Yet Another Dolphin Has Died at Dolphinaris in the Arizona Desert

Just one month after a bottlenose dolphin named Khloe died at Dolphinaris Arizona, another dolphin, Kai, has died there. Since the controversial tourist attraction opened less than three years ago, four of its eight captive dolphins—half of them—are now dead.

Kai, 22, died on Jan. 31, two weeks after he began having difficulty swimming, eating and breathing, Christian Schaeffer, the general manager of Dolphinaris, said in a statement.

“We made the extremely difficult decision to humanely euthanize Kai ensuring he would pass peacefully,” Schaeffer said.

Here’s another decision Schaeffer and Dolphinaris Aquarium should be making ASAP: to shut down this deathtrap.

“We recognize losing four dolphins over the last year and a half is abnormal,” Schaeffer admitted. “We will be taking proactive measures to increase our collaborative efforts to further ensure our dolphins’ well-being and high quality of life.”

Oh, please. The obvious way to ensure the well-being and quality of life of these dolphins is to remove them from this tourist attraction in the Sonoran Desert.

Even before Dolphinaris Arizona was built, animal welfare advocates were concerned that it was a terrible idea to keep dolphins captive there. Summer temperatures regularly hit triple digits, and the tourist attraction is located near a busy freeway. The heat and noise, as well as the stress of being kept in captivity, make the dolphins more vulnerable to valley fever, a deadly fungal disease. More than 211,000 people signed a Care2 petition urging Dolphinaris and its parent company, Ventura Entertainment, not to build the park.

Less than a year after Dolphinaris Arizona opened in October 2016, those concerns, unsurprisingly, turned out to be well-founded.

The first dolphin to die was Bodie, who was only seven years old in September 2017 when he succumbed to what Dolphinaris first claimed was a rare muscle condition. However, the National Oceanic and Atmospheric Administration (NOAA) confirmed that Bodie had actually died of a fungal infection. Dolphinaris then backpedaled and said that the muscle disease was the secondary cause of Bodie’s death.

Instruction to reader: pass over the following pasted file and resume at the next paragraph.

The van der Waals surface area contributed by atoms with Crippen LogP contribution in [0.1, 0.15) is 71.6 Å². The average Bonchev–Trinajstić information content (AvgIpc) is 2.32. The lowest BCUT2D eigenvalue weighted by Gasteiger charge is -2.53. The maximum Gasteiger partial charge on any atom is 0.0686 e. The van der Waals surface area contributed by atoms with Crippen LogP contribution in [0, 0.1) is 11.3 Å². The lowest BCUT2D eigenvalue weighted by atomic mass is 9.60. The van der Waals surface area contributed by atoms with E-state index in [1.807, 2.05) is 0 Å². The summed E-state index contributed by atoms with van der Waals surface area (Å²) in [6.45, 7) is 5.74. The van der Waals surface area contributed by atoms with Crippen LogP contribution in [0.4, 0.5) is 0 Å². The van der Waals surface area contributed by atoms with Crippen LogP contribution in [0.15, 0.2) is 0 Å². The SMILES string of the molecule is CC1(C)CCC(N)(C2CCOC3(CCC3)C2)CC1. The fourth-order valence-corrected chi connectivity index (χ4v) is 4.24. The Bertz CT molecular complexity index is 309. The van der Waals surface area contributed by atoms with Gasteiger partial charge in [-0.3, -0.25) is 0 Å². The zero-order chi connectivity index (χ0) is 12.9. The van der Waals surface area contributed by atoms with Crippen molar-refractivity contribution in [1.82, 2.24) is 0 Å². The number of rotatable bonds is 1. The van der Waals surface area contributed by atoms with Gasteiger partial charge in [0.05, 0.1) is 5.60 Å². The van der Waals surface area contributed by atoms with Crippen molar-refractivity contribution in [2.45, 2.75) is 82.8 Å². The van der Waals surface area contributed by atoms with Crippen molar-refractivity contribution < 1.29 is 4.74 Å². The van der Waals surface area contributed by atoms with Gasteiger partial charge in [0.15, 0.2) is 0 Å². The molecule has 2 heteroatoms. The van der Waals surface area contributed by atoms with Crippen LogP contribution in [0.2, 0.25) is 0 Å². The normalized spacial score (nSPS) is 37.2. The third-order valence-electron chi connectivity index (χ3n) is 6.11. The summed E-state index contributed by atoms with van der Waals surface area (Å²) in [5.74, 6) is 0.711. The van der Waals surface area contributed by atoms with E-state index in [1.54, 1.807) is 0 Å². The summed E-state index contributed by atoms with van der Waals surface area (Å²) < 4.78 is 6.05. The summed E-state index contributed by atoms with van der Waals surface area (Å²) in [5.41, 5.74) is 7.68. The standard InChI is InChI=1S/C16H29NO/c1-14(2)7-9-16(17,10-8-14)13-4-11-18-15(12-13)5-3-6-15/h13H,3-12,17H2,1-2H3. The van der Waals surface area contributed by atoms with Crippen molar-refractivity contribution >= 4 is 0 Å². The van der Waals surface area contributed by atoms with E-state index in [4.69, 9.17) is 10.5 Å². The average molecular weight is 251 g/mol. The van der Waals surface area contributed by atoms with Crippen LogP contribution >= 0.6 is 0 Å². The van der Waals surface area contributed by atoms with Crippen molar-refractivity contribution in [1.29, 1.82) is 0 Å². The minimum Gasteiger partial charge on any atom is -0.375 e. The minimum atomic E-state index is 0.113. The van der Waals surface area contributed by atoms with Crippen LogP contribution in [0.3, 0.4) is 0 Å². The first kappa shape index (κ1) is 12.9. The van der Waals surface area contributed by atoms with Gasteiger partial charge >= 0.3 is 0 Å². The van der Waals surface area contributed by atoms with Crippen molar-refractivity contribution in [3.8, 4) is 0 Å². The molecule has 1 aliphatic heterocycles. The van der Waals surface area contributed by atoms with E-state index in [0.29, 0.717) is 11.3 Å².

Next to die was Alia, 10, who suffered an acute bacterial infection in May 2018. Seven months later, Khloe, who was also 10, died. Wild bottlenose dolphins that aren’t confined to tanks in the desert have an average lifespan of 45 to 50 years.

Dolphin Quest, the Hawaii-based company that has loaned dolphins to Dolphinaris Arizona by shipping them there via FedEx, announced after Kai’s death that it has terminated its animal loan agreement with the tourist attraction. It is currently “evaluating next steps for the remaining two Dolphin Quest animals” that are on loan there.

The Animal Welfare Institute (AWI), one of the organizations that fought the opening of Dolphinaris Arizona, has sent a letter to the USDA’s Animal and Plant Health Inspection Service (APHIS), which oversees marine mammal parks. The AWI is calling for an investigation of the conditions at Dolphinaris and a health assessment of the four surviving dolphins by a team of experts, including APHIS and non-governmental organization (NGO) veterinarians.

“With each subsequent death, the onus has shifted more firmly to Dolphinaris — and, indeed, to APHIS — to demonstrate that airborne fungal or other pathogens or deficiencies in Dolphinaris’ life support systems do not pose a risk to the surviving dolphins and/or that no other inherent characteristic of Dolphinaris and its location is a threat to the animals,” the letter stated.

APHIS is “working on the next course of action,” an agency spokesperson told ABC 15.

That course of action seems like a no-brainer: shut down Dolphinaris Arizona before the remaining four dolphins suffer the same fate as Bodie, Alia, Khloe and Kai.

Take Action

  • Please join over 164,000 people who have signed this petition urging Dolphinaris Arizona to release its remaining dolphins.
  • Boycott this and all other tourist attractions that profit from keeping animals in captivity.

If you want to make a difference on an issue you find deeply troubling, you too can create a Care2 petition, and use this handy guide to get started. You’ll find Care2’s vibrant community of activists ready to step up and help you.


Photo credit: azfamily powered by 3TV & CBS5AZ/YouTube


joan s
joan silacoabout a month ago

Maybe the word desert tells you something?!

Jane Howard
Jane Howardabout a month ago

How many lives must die before the RIGHT DECISION (EMPTY TANKS) IS MADE?

Leo C
Leo Custerabout a month ago

Thank you for sharing!

Melanie St. Germaine
Melanie St. Germaineabout a month ago

The exploitation of animals has to stop.

Carol J
Carol Johnsonabout a month ago

Thanks for sharing

rita uljee
rita uljeeabout a month ago

so criminal Dolphins in the desert most stop! sign over and over again!

danii p
danii pabout a month ago


danii p
danii pabout a month ago


Ruth R
Ruth Rabout a month ago

Thank You. Please sign this petition. (aquarium is temp. closed.) Please continue to sign the petition.
" You signed on May 31, 2018
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166,989 SUPPORTERS 170,000 GOAL '

Carole R
Carole Rabout a month ago

So very sad.